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Q and A

Mar 27, 2007; Leela Johnson Asks:

A decorating question: I was thinking of doing my bedroom over. Should I beware of being overly matchy-matchy? There's a fabric I like but I don't want to overdo it and use it everywhere.

Stacey answers:

Leela, matchy-matchy can be very charming. My 100 year old grandmother's guest bedroom has matching bedspreads, curtains, and an upholstered chair. It's so...unified, and creepy. Matchy matchy-ness can impart a strange, old-timey feeling to a room, a feeling of trying too hard, obsessiveness, and excessive femininity. Consider the possibility that this is a good thing. You could also make a dress to match.

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Mar 26, 2007; Liam G. Asks:

Better: Sweet kumquats or sour kumquats? (Hint: the correct answer is sour)

Stacey answers:

Sweet and sour kumquats with jasmine rice.

Mar 23, 2007; pequat Asks:

Am I a good person? Will anyone ever love me? What does the future hold? Is the earth doomed?

Stacey answers:

Yes. Yes. I don't know. Yes.

Mar 23, 2007; Lukey G Asks:

I know this is kind of a dumb question, but how did you write "The Long Hall"? Where did it come from? I read the story last week and I can't stop thinking about it. Maybe my new favorite ever. I can't explain. It just has everything I've always wanted in a short story. Also, if you don't mind two questions in one: I have a friend who has just begun a new career as a film reviewer. Since you seem entirely proud of your stint with the Weekly Wire, can you offer him any advice?

Stacey answers:

Hi Lukey G. Thanks so much for your kind words. It can be really difficult to say where a story comes from (or embarrassing), but I do know that "The Long Hall" sprang out of a sad feeling I had on a trip to Colorado where I saw a lot of dying trees, victims of the ongoing bark beetle infestation of the west. It was a self-indulgent sad feeling--or maybe a flashback--about how I used to think about boys when I was younger. With longing and dread, I guess. Then the trees and the boys joined up and became the idea for the story. Along with sadness. Isn't that a girly answer? Feelings, Lukey. It came from feelings.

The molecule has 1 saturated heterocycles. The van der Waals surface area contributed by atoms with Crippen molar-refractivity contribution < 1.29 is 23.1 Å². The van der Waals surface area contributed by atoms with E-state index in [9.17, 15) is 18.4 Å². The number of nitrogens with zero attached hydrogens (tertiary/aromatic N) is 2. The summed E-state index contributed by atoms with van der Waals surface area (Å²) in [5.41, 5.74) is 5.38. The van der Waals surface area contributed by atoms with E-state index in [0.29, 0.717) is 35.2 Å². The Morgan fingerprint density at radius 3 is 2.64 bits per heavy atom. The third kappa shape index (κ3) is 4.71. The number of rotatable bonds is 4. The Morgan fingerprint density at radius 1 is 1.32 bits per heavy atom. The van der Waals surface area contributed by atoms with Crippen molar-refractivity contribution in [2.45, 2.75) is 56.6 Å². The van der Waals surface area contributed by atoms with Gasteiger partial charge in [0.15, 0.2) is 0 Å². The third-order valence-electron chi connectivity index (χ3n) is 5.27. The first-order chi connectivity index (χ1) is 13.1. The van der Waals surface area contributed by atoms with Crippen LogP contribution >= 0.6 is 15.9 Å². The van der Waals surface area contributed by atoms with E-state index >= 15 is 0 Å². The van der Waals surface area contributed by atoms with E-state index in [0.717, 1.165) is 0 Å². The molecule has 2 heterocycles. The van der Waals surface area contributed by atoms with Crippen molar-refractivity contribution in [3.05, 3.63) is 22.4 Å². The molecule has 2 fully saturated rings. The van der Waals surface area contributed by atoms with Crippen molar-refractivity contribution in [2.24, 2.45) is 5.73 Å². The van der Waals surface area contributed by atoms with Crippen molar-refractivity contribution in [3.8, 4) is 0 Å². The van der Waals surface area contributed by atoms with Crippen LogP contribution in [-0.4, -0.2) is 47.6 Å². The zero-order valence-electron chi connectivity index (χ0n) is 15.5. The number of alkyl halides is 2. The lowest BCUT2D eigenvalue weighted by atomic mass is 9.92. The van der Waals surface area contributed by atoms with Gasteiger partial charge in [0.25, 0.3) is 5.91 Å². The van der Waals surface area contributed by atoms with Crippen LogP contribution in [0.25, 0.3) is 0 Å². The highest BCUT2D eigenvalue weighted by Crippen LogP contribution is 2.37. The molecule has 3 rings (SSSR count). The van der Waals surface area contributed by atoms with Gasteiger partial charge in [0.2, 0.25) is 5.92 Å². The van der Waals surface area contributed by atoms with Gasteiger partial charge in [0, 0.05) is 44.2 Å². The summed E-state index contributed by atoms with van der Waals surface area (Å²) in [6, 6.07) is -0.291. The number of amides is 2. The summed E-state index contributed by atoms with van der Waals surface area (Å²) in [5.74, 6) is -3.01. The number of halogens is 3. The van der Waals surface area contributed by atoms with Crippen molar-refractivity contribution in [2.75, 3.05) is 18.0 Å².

As for your friend, the trick to surviving three or more movies a week without having a breakdown is to avoid romantic comedies.

Mar 22, 2007; Rita Asks:

Stacey, what makes a good byline name? I've been considering hiding my gender with my name, cause I'm hoping it'll get me published. And do you like mideastern food? I make a mean arab flat bread.

Stacey answers:

Oh Rita, I'm so glad you asked. Alliteration and internal rhyme is always fun in a fake name, as is weirdness. Have you visited the random name generator? I love it. There's a link to it on the "stories" page of this website, and plenty of the names that pop up have no gender affiliation. Here's one I have written down: Preston Oelke. This one's girly but great: Carmella Mazella.

Yes, I like mideastern food.

Mar 21, 2007; sean Asks: